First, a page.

Rule 12(b)(6) allows dismissal if a plaintiff fails “to state a claim upon which relief can be granted[.]” Fed.R.Civ.P. 12(b)(6). For a complaint to survive a Rule 12(b)(6) motion to dismiss, it must contain “enough facts to state a claim to relief that is plausible on its face.” Bell Atl. Corp. v. Twombly, 550 U.S. 544, 570 (2007). Facial plausibility requires facts that allow the court “to draw the reasonable inference that the defendant is liable for the misconduct alleged.” Ashcroft v. Iqbal, 556 U.S. 662, 678 (2009). Essentially, under the federal rules, the complaint is liberally construed in favor of the plaintiff and all well-pleaded facts are taken as true. Ashcroft, 556 U.S. at 678–79; Erickson v. Pardus, 551 U.S. 89, 94 (2007). That said, “[t]hreadbare recitals of the elements of a cause of action, supported by mere conclusory statements, do not suffice.” Ashcroft, 556 U.S. at 678. Likewise, in determining whether the trial court erred in denying a defendant's motion to dismiss, we take all plaintiff's allegations as true and consider whether a plaintiff's petition contains “enough facts to state a claim to relief that is plausible on its face.” See Twombly, 550 U.S. at 570. Rule 12(b)(6) dismissal is appropriate if the court determines beyond doubt that the plaintiff can prove no set of facts to support a claim that would entitle him to relief. Scanlan v. Tex. A & M Univ., 343 F.3d 533, 536 (5th Cir.2003). Just as a motion to dismiss for failure to state a claim under Rule 12(b)(6) is a proper vehicle to assert a claim of immunity under the federal rules, a motion to dismiss under Rule 91a is a proper vehicle to assert an affirmative defense of immunity under section 230 in the state court. See Imbler v. Pachtman, 424 U.S. 409, 416 (1976) (prosecutorial immunity); Mowbray v. Cameron Cnty., 274 F.3d 269, 276, 279 (5th Cir.2001) (prosecutorial immunity and witness immunity).
On appeal, GoDaddy argues that the trial court erred in denying its motion to dismiss under Rule 91a because it is immune from suit for plaintiffs' asserted causes of action. Plaintiffs contend that their claims against GoDaddy are not precluded by the CDA because their state law intentional tort causes of action stem from GoDaddy's knowledge of the illegal content of the websites and its refusal to shut the websites down. Plaintiffs further assert that GoDaddy is not entitled to immunity under section 230 of the CDA because the underlying content is unlawful or not entitled to First Amendment protection.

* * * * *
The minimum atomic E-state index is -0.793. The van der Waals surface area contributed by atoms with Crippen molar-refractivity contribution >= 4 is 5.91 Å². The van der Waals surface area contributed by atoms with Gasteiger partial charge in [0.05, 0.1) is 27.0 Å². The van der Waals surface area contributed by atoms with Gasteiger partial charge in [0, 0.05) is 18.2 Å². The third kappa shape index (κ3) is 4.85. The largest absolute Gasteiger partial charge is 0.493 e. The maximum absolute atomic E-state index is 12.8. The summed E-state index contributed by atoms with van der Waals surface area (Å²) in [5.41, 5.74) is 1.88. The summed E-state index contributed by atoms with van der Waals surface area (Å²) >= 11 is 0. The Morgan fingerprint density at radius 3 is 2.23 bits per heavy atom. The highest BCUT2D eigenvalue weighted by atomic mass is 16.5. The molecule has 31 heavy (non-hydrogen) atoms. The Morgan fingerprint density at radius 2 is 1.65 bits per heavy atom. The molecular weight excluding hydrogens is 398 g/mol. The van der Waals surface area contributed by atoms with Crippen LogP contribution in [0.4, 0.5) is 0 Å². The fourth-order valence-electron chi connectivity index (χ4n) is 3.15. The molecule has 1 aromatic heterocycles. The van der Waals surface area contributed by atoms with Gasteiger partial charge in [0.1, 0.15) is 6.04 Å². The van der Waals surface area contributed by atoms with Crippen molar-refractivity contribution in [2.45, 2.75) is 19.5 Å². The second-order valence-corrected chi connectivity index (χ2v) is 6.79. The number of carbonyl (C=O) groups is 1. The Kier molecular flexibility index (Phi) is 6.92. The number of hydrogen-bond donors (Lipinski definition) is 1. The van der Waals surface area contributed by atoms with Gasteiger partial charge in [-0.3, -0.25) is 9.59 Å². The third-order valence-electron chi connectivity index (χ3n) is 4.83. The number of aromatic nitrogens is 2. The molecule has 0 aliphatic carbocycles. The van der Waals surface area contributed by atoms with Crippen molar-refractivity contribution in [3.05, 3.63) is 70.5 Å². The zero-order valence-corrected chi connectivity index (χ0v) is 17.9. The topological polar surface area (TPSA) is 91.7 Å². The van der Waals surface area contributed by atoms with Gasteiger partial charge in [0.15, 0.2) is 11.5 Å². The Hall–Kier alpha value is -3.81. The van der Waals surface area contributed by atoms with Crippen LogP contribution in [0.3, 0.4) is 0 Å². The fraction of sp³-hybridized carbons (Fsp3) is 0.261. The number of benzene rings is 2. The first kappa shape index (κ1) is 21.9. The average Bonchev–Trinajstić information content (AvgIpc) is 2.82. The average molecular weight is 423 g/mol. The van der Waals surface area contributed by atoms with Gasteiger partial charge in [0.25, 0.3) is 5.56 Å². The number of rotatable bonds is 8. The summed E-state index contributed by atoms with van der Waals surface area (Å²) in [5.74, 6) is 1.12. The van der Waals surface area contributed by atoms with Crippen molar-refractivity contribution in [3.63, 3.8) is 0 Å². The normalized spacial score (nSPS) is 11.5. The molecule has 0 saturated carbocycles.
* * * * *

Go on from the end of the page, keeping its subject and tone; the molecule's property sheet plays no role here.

To support its argument that it is entitled to immunity, GoDaddy relies on the following language in section 230:
No provider or user of an interactive computer service shall be treated as the publisher or speaker of any information provided by another information content provider.
47 U.S.C. § 230(c)(1).1 The statute defines an “ ‘interactive computer service’ “ as “any information service, system, or access software provider that provides or enables computer access by multiple users to a computer server, including specifically a service or system that provides access to the Internet[.]” Id. § 230(f)(2). The statute defines an “ ‘information content provider’ “ as “any person or entity that is responsible, in whole or in part, for the creation or development of information provided through the Internet or any other interactive computer service.” Id. § 230(f)(3).
GoDaddy asserts that it is a provider of an interactive computer service as defined by the CDA, that the content at issue was provided by another information content provider, and plaintiffs' allegations improperly seek to treat GoDaddy as a publisher of the content posted on the websites by third parties. Plaintiffs argue that GoDaddy is not entitled to immunity because section 230 does not preempt state law intentional torts, and because the immunity provision in section 230 only applies if the website content qualifies for protection under the First Amendment. Plaintiffs argue that the CDA “does not protect conduct that is illegal or in violation of a federal or state penal statute.” We address these arguments in turn.
A. Survival of State Law Intentional Tort Claims
Citing our opinion in Milo v. Martin, 311 S.W.3d 210 (Tex.App.-Beaumont 2010, no pet.), plaintiffs assert that we have previously held that the CDA does not preempt state law intentional torts. Plaintiffs' reliance on Milo is misplaced. In Milo, plaintiffs filed suit against individual defendants, who ran a website called “The Watchdog[,]” seeking damages resulting from the alleged publication of derogatory comments that were posted by anonymous users on the website's “ ‘Guest Book.’ “ 311 S.W.3d at 211–12. The Watchdog filed a no evidence motion for summary judgment arguing that section 230 of the CDA prevented plaintiffs from asserting claims against The Watchdog that treated it as a publisher of the comments made on the guest book. Id. at 212. On appeal of the trial court's grant of summary judgment in favor of The Watchdog, we explained that section 230 generally controls claims regarding an internet service provider's republication of a third party's statement. Id. at 214. We recognized that the federal statute “ ‘overrides the traditional treatment of publishers, distributors, and speakers under statutory and common law.’ “ Id. at 214–15 (quoting Batzel v. Smith, 333 F.3d 1018, 1026 (9th Cir.2003)). We noted the broad application of section 230 in federal courts and stated that in enacting section 230 “Congress apparently made a choice ‘not to deter harmful online speech through the separate route of imposing tort liability on companies that serve as intermediaries[.]’ “ Id. at 215 (quoting Zeran v. Am. Online, Inc., 129 F.3d 327, 330 (4th Cir.1997)). We explained: